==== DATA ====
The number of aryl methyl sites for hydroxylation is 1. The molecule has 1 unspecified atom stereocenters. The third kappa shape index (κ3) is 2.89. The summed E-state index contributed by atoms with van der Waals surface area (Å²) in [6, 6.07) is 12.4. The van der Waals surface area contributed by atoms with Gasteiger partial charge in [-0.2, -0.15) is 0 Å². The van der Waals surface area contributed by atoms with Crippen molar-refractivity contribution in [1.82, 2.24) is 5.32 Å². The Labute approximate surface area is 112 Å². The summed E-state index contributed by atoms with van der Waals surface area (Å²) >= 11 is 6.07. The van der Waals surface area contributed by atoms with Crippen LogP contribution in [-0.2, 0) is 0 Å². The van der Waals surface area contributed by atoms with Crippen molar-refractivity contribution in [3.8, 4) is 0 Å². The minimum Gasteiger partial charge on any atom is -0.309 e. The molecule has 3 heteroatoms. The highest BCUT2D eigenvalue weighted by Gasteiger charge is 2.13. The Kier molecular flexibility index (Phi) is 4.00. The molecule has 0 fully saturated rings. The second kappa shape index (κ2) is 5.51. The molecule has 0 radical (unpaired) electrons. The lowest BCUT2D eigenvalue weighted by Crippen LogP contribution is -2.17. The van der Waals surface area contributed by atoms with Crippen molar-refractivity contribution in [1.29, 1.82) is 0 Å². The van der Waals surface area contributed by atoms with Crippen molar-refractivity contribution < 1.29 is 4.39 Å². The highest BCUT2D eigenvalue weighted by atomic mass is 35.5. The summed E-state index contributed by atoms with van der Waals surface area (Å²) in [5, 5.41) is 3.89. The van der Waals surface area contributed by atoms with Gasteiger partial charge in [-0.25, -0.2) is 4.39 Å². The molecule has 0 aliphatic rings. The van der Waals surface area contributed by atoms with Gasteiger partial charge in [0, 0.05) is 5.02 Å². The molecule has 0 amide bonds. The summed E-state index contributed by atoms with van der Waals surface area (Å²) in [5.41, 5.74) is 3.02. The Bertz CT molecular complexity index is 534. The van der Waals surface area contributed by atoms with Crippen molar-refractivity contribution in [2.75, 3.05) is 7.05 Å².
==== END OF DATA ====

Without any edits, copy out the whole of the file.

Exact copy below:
The number of aryl methyl sites for hydroxylation is 1. The molecule has 1 unspecified atom stereocenters. The third kappa shape index (κ3) is 2.89. The summed E-state index contributed by atoms with van der Waals surface area (Å²) in [6, 6.07) is 12.4. The van der Waals surface area contributed by atoms with Gasteiger partial charge in [-0.2, -0.15) is 0 Å². The van der Waals surface area contributed by atoms with Crippen molar-refractivity contribution in [1.82, 2.24) is 5.32 Å². The Labute approximate surface area is 112 Å². The summed E-state index contributed by atoms with van der Waals surface area (Å²) >= 11 is 6.07. The van der Waals surface area contributed by atoms with Crippen LogP contribution in [-0.2, 0) is 0 Å². The van der Waals surface area contributed by atoms with Crippen molar-refractivity contribution in [3.8, 4) is 0 Å². The minimum Gasteiger partial charge on any atom is -0.309 e. The molecule has 3 heteroatoms. The highest BCUT2D eigenvalue weighted by Gasteiger charge is 2.13. The Kier molecular flexibility index (Phi) is 4.00. The molecule has 0 fully saturated rings. The second kappa shape index (κ2) is 5.51. The molecule has 0 radical (unpaired) electrons. The lowest BCUT2D eigenvalue weighted by Crippen LogP contribution is -2.17. The van der Waals surface area contributed by atoms with Crippen molar-refractivity contribution in [1.29, 1.82) is 0 Å². The van der Waals surface area contributed by atoms with Crippen molar-refractivity contribution < 1.29 is 4.39 Å². The highest BCUT2D eigenvalue weighted by atomic mass is 35.5. The summed E-state index contributed by atoms with van der Waals surface area (Å²) in [5, 5.41) is 3.89. The van der Waals surface area contributed by atoms with Gasteiger partial charge in [-0.25, -0.2) is 4.39 Å². The molecule has 0 aliphatic rings. The van der Waals surface area contributed by atoms with Gasteiger partial charge in [0, 0.05) is 5.02 Å². The molecule has 0 amide bonds. The summed E-state index contributed by atoms with van der Waals surface area (Å²) in [5.41, 5.74) is 3.02. The Bertz CT molecular complexity index is 534. The van der Waals surface area contributed by atoms with Crippen molar-refractivity contribution in [2.75, 3.05) is 7.05 Å².